Conditions existing in the North African Desert are very different from those in the training areas of Germany; therefore, German defensive practices have developed largely from actual combat experience in the desert. Commanders have kept in close touch with the situation and constantly striven to improve their tactical methods. They have never appeared to be satisfied with their defensive positions, and have continually put forth every effort to make them more impregnable.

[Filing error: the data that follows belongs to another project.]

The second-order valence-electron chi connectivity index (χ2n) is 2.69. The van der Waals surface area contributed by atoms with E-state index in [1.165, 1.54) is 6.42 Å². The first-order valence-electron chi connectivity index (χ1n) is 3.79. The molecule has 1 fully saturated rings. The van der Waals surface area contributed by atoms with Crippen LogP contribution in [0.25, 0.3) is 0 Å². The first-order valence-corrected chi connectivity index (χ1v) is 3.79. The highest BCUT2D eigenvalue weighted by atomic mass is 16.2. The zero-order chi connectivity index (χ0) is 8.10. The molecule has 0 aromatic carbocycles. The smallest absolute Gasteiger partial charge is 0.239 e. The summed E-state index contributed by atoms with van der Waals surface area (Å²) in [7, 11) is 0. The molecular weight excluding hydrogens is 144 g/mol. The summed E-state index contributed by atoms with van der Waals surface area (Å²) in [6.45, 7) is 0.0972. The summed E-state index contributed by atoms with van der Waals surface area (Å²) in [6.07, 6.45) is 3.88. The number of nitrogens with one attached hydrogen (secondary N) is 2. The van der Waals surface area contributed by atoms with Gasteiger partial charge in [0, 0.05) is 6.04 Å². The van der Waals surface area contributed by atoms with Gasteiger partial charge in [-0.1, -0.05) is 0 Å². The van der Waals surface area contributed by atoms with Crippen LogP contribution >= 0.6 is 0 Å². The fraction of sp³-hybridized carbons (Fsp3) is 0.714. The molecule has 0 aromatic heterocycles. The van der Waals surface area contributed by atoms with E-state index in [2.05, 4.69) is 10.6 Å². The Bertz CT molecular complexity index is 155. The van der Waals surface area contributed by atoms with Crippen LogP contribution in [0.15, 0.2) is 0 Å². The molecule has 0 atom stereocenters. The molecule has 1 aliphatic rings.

German defensive theory emphasizes that stützpunkte are not simply positions from which an attack can be checked, but localities from which to launch a powerful armored counterattack. All supporting units are instructed to be prepared to move forward on short notice.
Dummy positions and other ruses are habitually used by the Germans to
deceive the opposing army as to the location of their main line of
resistance. Keeping the enemy guessing is an important part of their
doctrine, both on the offensive and the defensive.